The problem for the humanist is even worse, however. For humanism is just one form of naturalism. It is a version of naturalism that affirms the objective value of human beings. But why think that if naturalism were true, human beings would have objective moral value? There are three options before us:
• The theist maintains that objective moral values are grounded in God.The humanist is thus engaged in a struggle on two fronts: on the one side against the theists and on the other side against the nihilists. This is important because it underlines the fact that humanism is not a default position. That is to say, even if the theist were wrong, that would not mean that the humanist is right. For if God does not exist, maybe it is the nihilist who is right . . .
• The humanist maintains that objective moral values are grounded in human beings.
• The nihilist maintains that moral values are ungrounded and therefore ultimately subjective and illusory.
The new humanist Web site never encourages kids to think critically about the tough questions concerning the justification of humanism itself. Humanists tend to be condescendingly dismissive of theism and oblivious to nihilism. Meanwhile, they blithely extol the virtues of critical thinking, curiosity, and science, apparently unaware of the incoherence at the heart of their own worldview.All of which should sound rather familiar to those who have been following our series of posts. For, naturalism has serious challenges in:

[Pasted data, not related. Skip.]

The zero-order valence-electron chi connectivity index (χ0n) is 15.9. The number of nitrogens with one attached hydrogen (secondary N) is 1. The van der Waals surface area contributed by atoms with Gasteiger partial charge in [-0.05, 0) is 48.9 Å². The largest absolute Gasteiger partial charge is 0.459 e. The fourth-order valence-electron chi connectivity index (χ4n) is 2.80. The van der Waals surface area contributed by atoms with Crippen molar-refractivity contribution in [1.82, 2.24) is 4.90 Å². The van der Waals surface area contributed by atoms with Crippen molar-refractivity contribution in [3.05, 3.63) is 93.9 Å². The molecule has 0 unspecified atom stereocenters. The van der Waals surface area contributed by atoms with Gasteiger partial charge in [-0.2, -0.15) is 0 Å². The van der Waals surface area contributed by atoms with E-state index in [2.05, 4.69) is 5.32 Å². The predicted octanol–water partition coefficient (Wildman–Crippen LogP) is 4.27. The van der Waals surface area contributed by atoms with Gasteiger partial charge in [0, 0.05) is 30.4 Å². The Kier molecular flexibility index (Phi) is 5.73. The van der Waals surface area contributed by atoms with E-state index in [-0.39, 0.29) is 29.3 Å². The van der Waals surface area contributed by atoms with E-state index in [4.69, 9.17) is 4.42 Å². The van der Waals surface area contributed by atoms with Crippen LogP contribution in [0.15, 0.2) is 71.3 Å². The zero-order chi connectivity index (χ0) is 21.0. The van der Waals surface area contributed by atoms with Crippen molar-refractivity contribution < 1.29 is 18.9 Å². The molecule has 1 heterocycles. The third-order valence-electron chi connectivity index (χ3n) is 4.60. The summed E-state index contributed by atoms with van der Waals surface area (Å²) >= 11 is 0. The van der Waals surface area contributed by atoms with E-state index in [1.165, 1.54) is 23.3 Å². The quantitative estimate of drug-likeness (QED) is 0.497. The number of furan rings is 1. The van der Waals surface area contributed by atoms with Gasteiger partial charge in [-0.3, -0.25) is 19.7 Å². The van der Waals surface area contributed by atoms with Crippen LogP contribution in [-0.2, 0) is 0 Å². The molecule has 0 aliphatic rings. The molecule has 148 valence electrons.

- addressing the astonishing fine-tuning of our cosmos that facilitates Carbon Chemistry, aqueous medium, cell-based life
- getting to origin of life or of body plans per the functional complex information and organisation involved
- grounding the reliability credibility of the thinking, perceiving, conscious, knowing and reasoning mind as well as similarly grounding morals
- the balance of evidence concerning Jesus of Nazareth, his life, his passion and his resurrection [Cf., too, here, here, here in recent days at KF, here in context on worldviews, also the video on understanding ID here]
But, since children are the targets of the atheism-promoting campaign (the opening page of the Kids without God site's posing as being protective of atheistical children is transparent), there is one more point to be noted.
For, a long time ago now, a much weightier Voice than Mr Craig put the matter this way:
What, then, will we do in our day in the face of this enticing onslaught on the hearts, minds and souls of our children? ENDMatt 18: 18 At that time the disciples came to Jesus, saying, “Who is the greatest in the kingdom of heaven?” 2 And calling to him a child, he put him in the midst of them 3 and said, “Truly, I say to you, unless you turn and become like children, you will never enter the kingdom of heaven. 4 Whoever humbles himself like this child is the greatest in the kingdom of heaven.5 “Whoever receives one such child in my name receives me, 6 but whoever causes one of these little ones who believe in me to sin,[a] it would be better for him to have a great millstone fastened around his neck and to be drowned in the depth of the sea.
7 “Woe to the world for temptations to sin![b] For it is necessary that temptations come, but woe to the one by whom the temptation comes! [ESV]